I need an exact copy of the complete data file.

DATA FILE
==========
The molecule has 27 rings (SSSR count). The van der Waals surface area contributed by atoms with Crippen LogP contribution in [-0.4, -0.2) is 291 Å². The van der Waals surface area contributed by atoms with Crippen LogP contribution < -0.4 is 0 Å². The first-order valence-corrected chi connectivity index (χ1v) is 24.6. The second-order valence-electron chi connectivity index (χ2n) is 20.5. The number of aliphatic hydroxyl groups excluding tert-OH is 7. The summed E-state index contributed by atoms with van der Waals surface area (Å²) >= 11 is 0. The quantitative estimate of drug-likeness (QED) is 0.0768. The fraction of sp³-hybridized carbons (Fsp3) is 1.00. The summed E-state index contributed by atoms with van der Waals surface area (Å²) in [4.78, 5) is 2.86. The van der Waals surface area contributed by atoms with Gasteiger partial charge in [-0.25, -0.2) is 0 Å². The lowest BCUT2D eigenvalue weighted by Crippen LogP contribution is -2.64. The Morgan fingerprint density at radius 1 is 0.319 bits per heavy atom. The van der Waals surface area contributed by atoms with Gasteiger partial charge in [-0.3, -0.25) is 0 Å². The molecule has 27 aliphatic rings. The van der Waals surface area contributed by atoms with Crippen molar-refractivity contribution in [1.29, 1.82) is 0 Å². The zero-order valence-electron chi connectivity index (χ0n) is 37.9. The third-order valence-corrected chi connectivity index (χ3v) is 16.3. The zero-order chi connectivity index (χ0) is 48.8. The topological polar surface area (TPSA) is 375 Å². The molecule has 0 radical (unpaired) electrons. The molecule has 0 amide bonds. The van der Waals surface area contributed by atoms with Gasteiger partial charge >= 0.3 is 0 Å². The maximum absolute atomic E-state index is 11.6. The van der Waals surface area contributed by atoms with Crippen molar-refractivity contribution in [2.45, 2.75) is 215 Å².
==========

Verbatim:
The molecule has 27 rings (SSSR count). The van der Waals surface area contributed by atoms with Crippen LogP contribution in [-0.4, -0.2) is 291 Å². The van der Waals surface area contributed by atoms with Crippen LogP contribution < -0.4 is 0 Å². The first-order valence-corrected chi connectivity index (χ1v) is 24.6. The second-order valence-electron chi connectivity index (χ2n) is 20.5. The number of aliphatic hydroxyl groups excluding tert-OH is 7. The summed E-state index contributed by atoms with van der Waals surface area (Å²) >= 11 is 0. The quantitative estimate of drug-likeness (QED) is 0.0768. The fraction of sp³-hybridized carbons (Fsp3) is 1.00. The summed E-state index contributed by atoms with van der Waals surface area (Å²) in [4.78, 5) is 2.86. The van der Waals surface area contributed by atoms with Gasteiger partial charge in [-0.25, -0.2) is 0 Å². The lowest BCUT2D eigenvalue weighted by Crippen LogP contribution is -2.64. The Morgan fingerprint density at radius 1 is 0.319 bits per heavy atom. The van der Waals surface area contributed by atoms with Gasteiger partial charge in [-0.3, -0.25) is 0 Å². The molecule has 27 aliphatic rings. The van der Waals surface area contributed by atoms with Crippen molar-refractivity contribution in [1.29, 1.82) is 0 Å². The zero-order valence-electron chi connectivity index (χ0n) is 37.9. The third-order valence-corrected chi connectivity index (χ3v) is 16.3. The zero-order chi connectivity index (χ0) is 48.8. The topological polar surface area (TPSA) is 375 Å². The molecule has 0 radical (unpaired) electrons. The molecule has 0 amide bonds. The van der Waals surface area contributed by atoms with Gasteiger partial charge >= 0.3 is 0 Å². The maximum absolute atomic E-state index is 11.6. The van der Waals surface area contributed by atoms with Crippen molar-refractivity contribution in [2.45, 2.75) is 215 Å².